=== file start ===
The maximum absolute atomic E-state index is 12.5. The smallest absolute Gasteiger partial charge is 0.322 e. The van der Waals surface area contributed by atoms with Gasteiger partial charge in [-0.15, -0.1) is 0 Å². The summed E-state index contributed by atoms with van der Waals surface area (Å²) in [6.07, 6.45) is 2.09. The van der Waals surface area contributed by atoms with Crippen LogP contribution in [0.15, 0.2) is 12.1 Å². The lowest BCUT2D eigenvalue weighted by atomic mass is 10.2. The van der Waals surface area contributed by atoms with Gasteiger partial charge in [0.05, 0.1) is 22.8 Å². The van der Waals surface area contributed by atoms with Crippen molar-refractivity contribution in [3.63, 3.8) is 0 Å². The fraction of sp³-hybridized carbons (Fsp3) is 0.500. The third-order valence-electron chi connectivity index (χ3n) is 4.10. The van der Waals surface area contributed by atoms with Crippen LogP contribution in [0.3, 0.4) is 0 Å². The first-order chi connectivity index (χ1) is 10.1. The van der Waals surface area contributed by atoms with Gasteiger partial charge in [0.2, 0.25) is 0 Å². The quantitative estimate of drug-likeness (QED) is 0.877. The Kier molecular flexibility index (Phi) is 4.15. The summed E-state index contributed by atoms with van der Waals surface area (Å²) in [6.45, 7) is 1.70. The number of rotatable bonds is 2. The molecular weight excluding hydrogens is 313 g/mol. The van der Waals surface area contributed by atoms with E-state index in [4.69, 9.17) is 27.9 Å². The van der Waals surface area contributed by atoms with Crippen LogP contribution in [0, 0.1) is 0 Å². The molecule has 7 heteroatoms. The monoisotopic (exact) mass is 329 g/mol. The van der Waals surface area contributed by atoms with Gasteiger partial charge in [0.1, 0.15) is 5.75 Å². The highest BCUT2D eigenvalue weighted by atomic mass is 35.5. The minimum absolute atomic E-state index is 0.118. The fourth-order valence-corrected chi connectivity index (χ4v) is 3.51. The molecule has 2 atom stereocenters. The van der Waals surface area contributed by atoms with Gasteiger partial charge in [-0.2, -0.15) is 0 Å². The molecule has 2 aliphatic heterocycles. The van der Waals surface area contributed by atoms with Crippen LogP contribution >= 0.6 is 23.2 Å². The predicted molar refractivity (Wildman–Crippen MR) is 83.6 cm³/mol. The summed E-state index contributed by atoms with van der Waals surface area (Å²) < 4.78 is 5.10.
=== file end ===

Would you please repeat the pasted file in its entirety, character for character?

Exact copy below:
The maximum absolute atomic E-state index is 12.5. The smallest absolute Gasteiger partial charge is 0.322 e. The van der Waals surface area contributed by atoms with Gasteiger partial charge in [-0.15, -0.1) is 0 Å². The summed E-state index contributed by atoms with van der Waals surface area (Å²) in [6.07, 6.45) is 2.09. The van der Waals surface area contributed by atoms with Crippen LogP contribution in [0.15, 0.2) is 12.1 Å². The lowest BCUT2D eigenvalue weighted by atomic mass is 10.2. The van der Waals surface area contributed by atoms with Gasteiger partial charge in [0.05, 0.1) is 22.8 Å². The van der Waals surface area contributed by atoms with Crippen molar-refractivity contribution in [3.63, 3.8) is 0 Å². The fraction of sp³-hybridized carbons (Fsp3) is 0.500. The third-order valence-electron chi connectivity index (χ3n) is 4.10. The van der Waals surface area contributed by atoms with Crippen LogP contribution in [0.3, 0.4) is 0 Å². The first-order chi connectivity index (χ1) is 10.1. The van der Waals surface area contributed by atoms with Gasteiger partial charge in [0.2, 0.25) is 0 Å². The quantitative estimate of drug-likeness (QED) is 0.877. The Kier molecular flexibility index (Phi) is 4.15. The summed E-state index contributed by atoms with van der Waals surface area (Å²) in [6.45, 7) is 1.70. The number of rotatable bonds is 2. The molecular weight excluding hydrogens is 313 g/mol. The van der Waals surface area contributed by atoms with E-state index in [4.69, 9.17) is 27.9 Å². The van der Waals surface area contributed by atoms with Crippen LogP contribution in [0, 0.1) is 0 Å². The molecule has 7 heteroatoms. The monoisotopic (exact) mass is 329 g/mol. The van der Waals surface area contributed by atoms with Gasteiger partial charge in [0.1, 0.15) is 5.75 Å². The highest BCUT2D eigenvalue weighted by atomic mass is 35.5. The minimum absolute atomic E-state index is 0.118. The fourth-order valence-corrected chi connectivity index (χ4v) is 3.51. The molecule has 2 atom stereocenters. The van der Waals surface area contributed by atoms with Gasteiger partial charge in [-0.2, -0.15) is 0 Å². The molecule has 2 aliphatic heterocycles. The van der Waals surface area contributed by atoms with Crippen LogP contribution >= 0.6 is 23.2 Å². The predicted molar refractivity (Wildman–Crippen MR) is 83.6 cm³/mol. The summed E-state index contributed by atoms with van der Waals surface area (Å²) < 4.78 is 5.10.